the many enthusiasts for whom
steam holds a fascination, the lovable
and eccentric Fred Dibnah follows up
his successful DVD Fred Dibnahs
with the release of
FEATURING ALMOST SIX HOURS of previously unseen footage shot for the
BBC, Fred Dibnah's Steam Collection is now available
on DVD, presented by the man who is so fascinated by steam-powered machines
that he has spent much of his life restoring them and studying their history.
Fred is delighted to share his passion for steam in this wonderful three-disc
Fred's rough but engaging Lancastrian manner, his trademark flat cap and his
love for the mechanical world has endeared him to the British public
The three programmes featured The Story Of The Traction Engine,
Britain's Biggest Engines and On The Road With Fred come
together to complete the celebration of Britain's glorious steam history that
is Fred Dibnah's Steam Collection DVD.
Disc 1 The Story Of The Traction Engine looks at
the early steam carriages, the development of the traction engine, road locomotives,
steamrollers, showman's engines, steam lorries and preservation. Fred explains
the history of the early steam-powered vehicles, from the development of the
first traction engines to the great steam engines of the Twentieth Century.
Cornish engineer and inventor Richard Trevithick built an elegant and light
steam carriage back in 1803 and Fred also comes face to face with a Puffing
Devil from 1801. From wrecks to restored magnificence, Fred sees them all and
meets the men who share his enthusiasm.
Taking in some of Britain's major traction engine collections, Fred brings the
history of the machines that helped shape Britain to life in his own inimitable
style. Visiting the Long Shop Museum in Suffolk, he finds that Garrett's Suffolk
Punch isn't quite what it seems and at The Thursford Collection, in Norfolk,
we learn about George Cushing, who collected 45 of these engines.
The first steamroller was built by Thomas Aveling in 1867 but by the time that
was superseded by the faster Wallis & Steevens Advanced steamrollers, petrol
and diesel engines were taking over. During the First World War, traction engine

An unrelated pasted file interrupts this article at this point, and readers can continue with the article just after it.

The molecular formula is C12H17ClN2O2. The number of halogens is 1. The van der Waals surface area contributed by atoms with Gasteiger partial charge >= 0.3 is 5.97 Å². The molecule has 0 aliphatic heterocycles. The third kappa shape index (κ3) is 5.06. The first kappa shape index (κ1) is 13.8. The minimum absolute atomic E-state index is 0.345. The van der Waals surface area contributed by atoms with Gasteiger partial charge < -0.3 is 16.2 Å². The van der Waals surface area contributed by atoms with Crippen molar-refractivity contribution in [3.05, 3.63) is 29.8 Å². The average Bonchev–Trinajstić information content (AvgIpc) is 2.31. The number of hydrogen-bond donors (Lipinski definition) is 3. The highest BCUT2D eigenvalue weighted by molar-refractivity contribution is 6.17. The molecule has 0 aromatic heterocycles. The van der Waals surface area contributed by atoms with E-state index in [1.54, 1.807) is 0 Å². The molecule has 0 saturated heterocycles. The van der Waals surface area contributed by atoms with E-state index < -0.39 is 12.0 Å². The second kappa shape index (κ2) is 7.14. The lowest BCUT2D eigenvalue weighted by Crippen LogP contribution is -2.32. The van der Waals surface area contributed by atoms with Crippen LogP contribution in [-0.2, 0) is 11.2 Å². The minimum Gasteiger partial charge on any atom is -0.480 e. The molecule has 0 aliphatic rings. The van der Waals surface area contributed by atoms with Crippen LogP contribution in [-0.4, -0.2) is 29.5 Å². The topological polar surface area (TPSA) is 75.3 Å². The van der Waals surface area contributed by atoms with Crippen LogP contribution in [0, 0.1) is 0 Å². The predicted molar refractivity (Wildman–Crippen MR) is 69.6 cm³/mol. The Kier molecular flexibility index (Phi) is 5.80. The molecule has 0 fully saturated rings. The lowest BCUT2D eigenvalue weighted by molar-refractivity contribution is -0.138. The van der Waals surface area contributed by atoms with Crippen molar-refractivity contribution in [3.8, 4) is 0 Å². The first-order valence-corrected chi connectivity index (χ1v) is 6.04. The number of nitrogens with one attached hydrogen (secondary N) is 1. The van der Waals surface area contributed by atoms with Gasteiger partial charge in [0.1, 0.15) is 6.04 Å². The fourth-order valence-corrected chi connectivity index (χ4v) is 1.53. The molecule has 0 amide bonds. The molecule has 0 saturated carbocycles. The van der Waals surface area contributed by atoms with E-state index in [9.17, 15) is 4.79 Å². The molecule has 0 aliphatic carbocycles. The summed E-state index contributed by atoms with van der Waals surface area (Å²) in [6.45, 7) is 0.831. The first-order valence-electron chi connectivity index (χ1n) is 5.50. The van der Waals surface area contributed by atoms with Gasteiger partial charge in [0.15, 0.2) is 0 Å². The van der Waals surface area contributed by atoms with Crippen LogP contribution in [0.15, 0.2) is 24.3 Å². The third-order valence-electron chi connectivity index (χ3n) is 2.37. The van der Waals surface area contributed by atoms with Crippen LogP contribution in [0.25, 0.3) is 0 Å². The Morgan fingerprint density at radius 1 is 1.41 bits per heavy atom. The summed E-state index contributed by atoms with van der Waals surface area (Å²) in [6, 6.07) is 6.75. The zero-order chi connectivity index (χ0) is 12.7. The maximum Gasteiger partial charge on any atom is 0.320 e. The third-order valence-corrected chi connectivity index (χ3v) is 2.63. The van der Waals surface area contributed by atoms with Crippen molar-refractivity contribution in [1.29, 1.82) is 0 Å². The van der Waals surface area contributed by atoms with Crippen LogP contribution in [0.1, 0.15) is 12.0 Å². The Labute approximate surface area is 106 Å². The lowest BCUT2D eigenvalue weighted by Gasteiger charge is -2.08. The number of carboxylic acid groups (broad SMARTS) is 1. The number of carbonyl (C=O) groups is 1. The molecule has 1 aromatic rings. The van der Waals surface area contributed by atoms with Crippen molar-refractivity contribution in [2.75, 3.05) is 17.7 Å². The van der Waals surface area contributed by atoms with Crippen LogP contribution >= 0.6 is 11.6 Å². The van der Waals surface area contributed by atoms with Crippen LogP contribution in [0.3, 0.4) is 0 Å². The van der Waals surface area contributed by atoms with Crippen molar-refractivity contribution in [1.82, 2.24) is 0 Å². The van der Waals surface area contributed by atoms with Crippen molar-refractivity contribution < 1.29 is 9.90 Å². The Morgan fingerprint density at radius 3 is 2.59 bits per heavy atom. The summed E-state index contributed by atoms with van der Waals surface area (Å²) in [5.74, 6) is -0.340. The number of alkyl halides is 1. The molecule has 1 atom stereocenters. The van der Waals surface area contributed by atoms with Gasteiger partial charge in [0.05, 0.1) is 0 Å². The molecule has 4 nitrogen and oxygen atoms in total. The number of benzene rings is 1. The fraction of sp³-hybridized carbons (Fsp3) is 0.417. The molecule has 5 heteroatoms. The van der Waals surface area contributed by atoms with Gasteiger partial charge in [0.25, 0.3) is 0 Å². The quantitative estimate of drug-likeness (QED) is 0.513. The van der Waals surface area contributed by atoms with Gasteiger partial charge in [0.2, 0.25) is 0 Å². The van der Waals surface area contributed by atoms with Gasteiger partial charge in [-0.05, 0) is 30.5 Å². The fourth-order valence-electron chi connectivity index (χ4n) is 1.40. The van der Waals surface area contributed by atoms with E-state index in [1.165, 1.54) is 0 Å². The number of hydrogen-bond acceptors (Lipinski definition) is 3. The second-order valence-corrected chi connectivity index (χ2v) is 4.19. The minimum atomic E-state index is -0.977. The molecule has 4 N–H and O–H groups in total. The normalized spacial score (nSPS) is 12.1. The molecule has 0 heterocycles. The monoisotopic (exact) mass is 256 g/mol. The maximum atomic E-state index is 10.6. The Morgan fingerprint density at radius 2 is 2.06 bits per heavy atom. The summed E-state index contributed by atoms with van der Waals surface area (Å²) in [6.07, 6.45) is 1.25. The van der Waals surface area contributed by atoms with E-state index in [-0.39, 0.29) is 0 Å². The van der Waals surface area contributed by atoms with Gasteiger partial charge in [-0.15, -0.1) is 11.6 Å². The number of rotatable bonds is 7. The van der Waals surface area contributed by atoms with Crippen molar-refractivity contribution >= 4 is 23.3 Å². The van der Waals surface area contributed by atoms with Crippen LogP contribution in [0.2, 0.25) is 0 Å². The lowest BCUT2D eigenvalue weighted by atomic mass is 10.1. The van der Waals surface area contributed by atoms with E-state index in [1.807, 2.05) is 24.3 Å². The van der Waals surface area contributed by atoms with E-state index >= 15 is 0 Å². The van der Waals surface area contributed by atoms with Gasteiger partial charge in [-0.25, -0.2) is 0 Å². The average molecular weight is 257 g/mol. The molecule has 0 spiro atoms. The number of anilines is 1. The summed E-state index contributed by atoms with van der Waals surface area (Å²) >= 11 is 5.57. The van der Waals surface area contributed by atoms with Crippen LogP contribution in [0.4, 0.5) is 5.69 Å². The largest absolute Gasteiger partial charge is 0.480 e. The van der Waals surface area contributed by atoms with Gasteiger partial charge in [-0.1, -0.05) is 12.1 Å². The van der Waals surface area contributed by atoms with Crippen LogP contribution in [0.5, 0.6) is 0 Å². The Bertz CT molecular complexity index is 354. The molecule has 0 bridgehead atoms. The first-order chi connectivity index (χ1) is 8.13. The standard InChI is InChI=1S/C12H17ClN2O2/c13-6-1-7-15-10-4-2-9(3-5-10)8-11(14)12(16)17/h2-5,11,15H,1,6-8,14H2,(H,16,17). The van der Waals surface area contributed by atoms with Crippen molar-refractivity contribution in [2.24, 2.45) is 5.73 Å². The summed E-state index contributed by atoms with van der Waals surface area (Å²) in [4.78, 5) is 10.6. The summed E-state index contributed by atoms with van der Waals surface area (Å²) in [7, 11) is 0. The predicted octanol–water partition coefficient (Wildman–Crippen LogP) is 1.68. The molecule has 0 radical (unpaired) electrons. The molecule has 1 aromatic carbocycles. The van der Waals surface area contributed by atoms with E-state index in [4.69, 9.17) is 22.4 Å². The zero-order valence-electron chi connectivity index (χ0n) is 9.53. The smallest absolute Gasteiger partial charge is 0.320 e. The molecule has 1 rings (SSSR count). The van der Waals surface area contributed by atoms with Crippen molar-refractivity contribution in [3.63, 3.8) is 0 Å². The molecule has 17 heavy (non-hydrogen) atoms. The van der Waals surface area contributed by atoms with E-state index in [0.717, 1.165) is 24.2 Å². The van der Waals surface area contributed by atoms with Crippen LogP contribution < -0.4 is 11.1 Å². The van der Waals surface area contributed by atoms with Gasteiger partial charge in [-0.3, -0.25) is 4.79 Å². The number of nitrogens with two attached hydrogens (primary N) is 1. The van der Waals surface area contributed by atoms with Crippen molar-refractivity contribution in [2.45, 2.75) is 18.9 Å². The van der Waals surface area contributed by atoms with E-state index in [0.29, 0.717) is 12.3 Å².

wheels were used to move the big guns. Traction engines also generated the power
for the Bioscope, an early form of cinema, and steam was also introduced into
fairgrounds in the 1870s.
Mill engines, pit winding engines and pumping engines are covered on Disc 2
(Britain's Biggest Engines), which sees Fred visiting the 1907 state-of-the-art
Trencherfield Mill at Wigan Pier built by William Woods on the site of
two earlier mills that now houses one of the biggest surviving mill steam
engines in the world.
He also visits Astley Green colliery, where enthusiasts have worked for twenty
years on a large steam engine that once turned the huge wheel of the colliery.
And then comes the very ornate Papplewick pumping station, built in 1884 to
Disc 3 On The Road With Fred follows Fred's 'grand tour'
of British steam history as he sets off with his friend Alf Molyneux around
Cumbria, the Scottish borders, the North East and Yorkshire in his own
steam traction engine that he took 27 years restoring and stops off at
the famous Teesside landmark, the Middlesbrough Transporter Bridge.
Built in 1911, the Transporter Bridge is capable of carrying 600 people at a
time. You walk (or drive) into a cradle suspended beneath the main span of the
bridge 160ft above the river Tees. This cradle then carries its cargo
of cars and pedestrians across the river in less than three minutes.
Following a couple of setbacks and near-disasters, Fred is finally out on the
road, driving through the lovely countryside of the North and meeting fellow
enthusiasts. Fred is fascinating to listen to and his enthusiasm is infectious
as he shares his experiences of the excitement and difficulties of owning a
steam engine in Fred Dibnah's Steam Collection.
Taken from the Made In Britain television series, this specially edited
version shows the first half of Fred's incredible journey in full, including
footage not previously seen on television.
Fred Dibnah's Steam Collection is produced by the independent television
production company The View From The North. The Leeds-based family-run company
was founded by David Hall (who Produced and Directed the series) in 1998 and
he has worked extensively with Fred ever since.
Acorn Media and The View From The North
are delighted to announce the DVD release of Fred Dibnah's Steam Collection
three-disc set. Release Date 27 December (2008) | RRP: £24.99 | Catalogue No
AV9686 | Running Time: 424 minutes.
"Fred is fascinating to listen to and his enthusiasm is infectious as he shares
his experiences of the excitement and difficulties of owning a steam engine
in Fred Dibnah's Steam Collection" Maggie Woods, MotorBar